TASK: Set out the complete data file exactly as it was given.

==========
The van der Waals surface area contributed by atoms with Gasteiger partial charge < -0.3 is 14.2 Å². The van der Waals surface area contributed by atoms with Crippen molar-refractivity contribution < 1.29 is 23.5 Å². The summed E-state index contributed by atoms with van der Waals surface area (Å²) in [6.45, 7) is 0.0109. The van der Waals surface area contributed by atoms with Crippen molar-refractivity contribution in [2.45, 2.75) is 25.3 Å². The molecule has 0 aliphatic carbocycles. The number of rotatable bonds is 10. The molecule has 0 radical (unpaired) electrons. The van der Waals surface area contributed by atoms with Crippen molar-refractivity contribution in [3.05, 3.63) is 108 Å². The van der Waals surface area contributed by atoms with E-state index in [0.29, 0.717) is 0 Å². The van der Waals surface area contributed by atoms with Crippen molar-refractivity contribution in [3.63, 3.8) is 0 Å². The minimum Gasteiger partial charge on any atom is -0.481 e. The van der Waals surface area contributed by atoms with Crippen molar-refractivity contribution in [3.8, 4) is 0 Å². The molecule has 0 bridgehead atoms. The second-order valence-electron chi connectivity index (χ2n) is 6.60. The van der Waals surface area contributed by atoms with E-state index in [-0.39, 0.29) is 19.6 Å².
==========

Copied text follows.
The van der Waals surface area contributed by atoms with Gasteiger partial charge < -0.3 is 14.2 Å². The van der Waals surface area contributed by atoms with Crippen molar-refractivity contribution < 1.29 is 23.5 Å². The summed E-state index contributed by atoms with van der Waals surface area (Å²) in [6.45, 7) is 0.0109. The van der Waals surface area contributed by atoms with Crippen molar-refractivity contribution in [2.45, 2.75) is 25.3 Å². The molecule has 0 aliphatic carbocycles. The number of rotatable bonds is 10. The molecule has 0 radical (unpaired) electrons. The van der Waals surface area contributed by atoms with Crippen molar-refractivity contribution in [3.05, 3.63) is 108 Å². The van der Waals surface area contributed by atoms with E-state index in [0.29, 0.717) is 0 Å². The van der Waals surface area contributed by atoms with Crippen molar-refractivity contribution in [3.63, 3.8) is 0 Å². The minimum Gasteiger partial charge on any atom is -0.481 e. The van der Waals surface area contributed by atoms with Crippen molar-refractivity contribution in [3.8, 4) is 0 Å². The molecule has 0 bridgehead atoms. The second-order valence-electron chi connectivity index (χ2n) is 6.60. The van der Waals surface area contributed by atoms with E-state index in [-0.39, 0.29) is 19.6 Å².